craft of research

The authors explain that research is currently the world’s leading industry (1995, p. 9).  This fact blew my mind. I previously believed research was exclusive to academia, and never thought it mingled with government or business. The authors go on to say, “Those who cannot research well or evaluate that of others will find themselves sidelined in a world increasingly dependent on sound ideas based on good information produced by trustworthy inquiry and then presented clearly and accurately (1995, p. 9)” This statement made me realize that I did not want to be sidelined: I wanted to play ball with everyone else.

The Craft of Research continued to enlighten me on the topics of commitment, intention, and understanding. It seems to go without saying, but committing to one’s research will affect the results. The authors say, “Nothing contributes more to successful research than your commitment to it, and nothing teaches you more about how to think than a successful (or even unsuccessful) report of its product” (1995, p. 14-15). Prior to reading the text, I had one foot in the research boat and one foot on dry land. Now, I have both feet in the research boat, and am ready to make this journey.

The next important building block for successful research is intention and how it defines a researcher’s role (Booth, Colomb, & Williams, 1995, p. 20). In relation to my chosen research topic, my intention is to help Minister “J” and help the congregation explore what music means to the “A” Center’s identity. I find it fascinating that music was the only common thread that kept the congregation together for a year and a half as they searched for Minister “J”. Without beginning any research at all, it appears that music is the glue and life of the community.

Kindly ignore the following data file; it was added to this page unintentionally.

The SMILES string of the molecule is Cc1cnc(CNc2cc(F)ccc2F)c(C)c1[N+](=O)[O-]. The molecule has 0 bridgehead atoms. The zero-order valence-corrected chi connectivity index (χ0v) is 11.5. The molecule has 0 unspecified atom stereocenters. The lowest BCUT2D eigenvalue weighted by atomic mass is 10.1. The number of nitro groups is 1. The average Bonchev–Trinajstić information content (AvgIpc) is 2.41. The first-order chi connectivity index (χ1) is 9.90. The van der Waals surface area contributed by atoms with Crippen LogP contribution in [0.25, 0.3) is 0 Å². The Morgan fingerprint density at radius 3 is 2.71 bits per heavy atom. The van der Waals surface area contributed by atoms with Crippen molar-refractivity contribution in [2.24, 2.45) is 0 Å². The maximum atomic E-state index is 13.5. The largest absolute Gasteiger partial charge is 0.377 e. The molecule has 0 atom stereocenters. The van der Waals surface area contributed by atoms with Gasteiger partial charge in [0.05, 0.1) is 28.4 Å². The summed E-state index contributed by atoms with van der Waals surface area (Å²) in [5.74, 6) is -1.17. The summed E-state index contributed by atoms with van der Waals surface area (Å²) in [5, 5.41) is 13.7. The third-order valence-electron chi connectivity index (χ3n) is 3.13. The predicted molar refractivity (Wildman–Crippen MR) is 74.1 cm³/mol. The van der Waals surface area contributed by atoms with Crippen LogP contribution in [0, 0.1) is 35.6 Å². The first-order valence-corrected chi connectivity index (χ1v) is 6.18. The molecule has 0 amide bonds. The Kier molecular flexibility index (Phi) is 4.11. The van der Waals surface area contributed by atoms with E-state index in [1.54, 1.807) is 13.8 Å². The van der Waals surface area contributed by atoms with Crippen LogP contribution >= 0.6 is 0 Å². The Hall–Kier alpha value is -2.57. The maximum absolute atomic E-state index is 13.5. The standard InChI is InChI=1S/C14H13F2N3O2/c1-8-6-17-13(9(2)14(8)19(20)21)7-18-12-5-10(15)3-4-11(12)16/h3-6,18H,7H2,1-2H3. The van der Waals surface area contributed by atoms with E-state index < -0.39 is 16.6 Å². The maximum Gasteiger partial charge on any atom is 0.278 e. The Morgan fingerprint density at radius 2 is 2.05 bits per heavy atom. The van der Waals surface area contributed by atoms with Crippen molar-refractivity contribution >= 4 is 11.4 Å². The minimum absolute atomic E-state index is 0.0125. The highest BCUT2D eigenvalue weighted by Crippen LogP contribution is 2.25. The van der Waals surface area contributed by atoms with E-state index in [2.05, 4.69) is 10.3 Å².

The final and most challenging aspect of research is imagining my reader’s role. Of course, my peers and professor will read my research paper, but my ideal reader is the “A” Center congregation. Booth, Colomb and Williams say,

In this case, the old advice to ‘consider your audience’ means that you must report your research in a way that motivates your readers to play the role you have imagined for them (1995, p. 21).

This is a group of people working to intentionally grow their community and create meaningful, life-long relationships at the “A” Center. I believe they expect me to help them understand how music defines the community and perhaps help elevate music from a pleasant experience to a sacred one. The audience will need a bit of background in “A” Center’s history and the language of sacred music will need to be explained as a new concept. I expect responses to reach the gamut of possibilities: some will resist change, some will argue the solution, and some will want to know the next steps. However, if my action research is executed thoughtfully and accurately, I imagine the majority of my audience will want to know the next steps and forego arguing the validity of the research.

The Craft of Research has completely transformed my view of research in my graduate program. This is an invaluable opportunity to test the research waters under the safety of academia in order to grow my professional skill set. In the game of research, I no longer want to sit on the sidelines; I am excited to take on the role of researcher.

References

Booth, W., Colomb, G., & Williams, J. (1995). The Craft of Research. Chicago: University of Chicago Press.

Photo Credit 

https://wciavoices.files.wordpress.com/2014/07/galaxy_history_revealed_by_the_hubble_space_telescope_goods-ers2.jpg

Research in ILT Review 1: The Role of Popular Music in the Construction of Alternative Spiritual Identities and Ideologies

Now that I determined my research topic, engaging with music to form community identity, what is next? As a newbie to action research, who can I look to for guidance on my topic? According to Remi Holden, professor of my INTE 6720-Research in Information and Learning Technologies (ILT) course, the next step is to critically consume others’ scholarly research related to my topic. As I learn from similar research projects, I hope to improve my action research technique.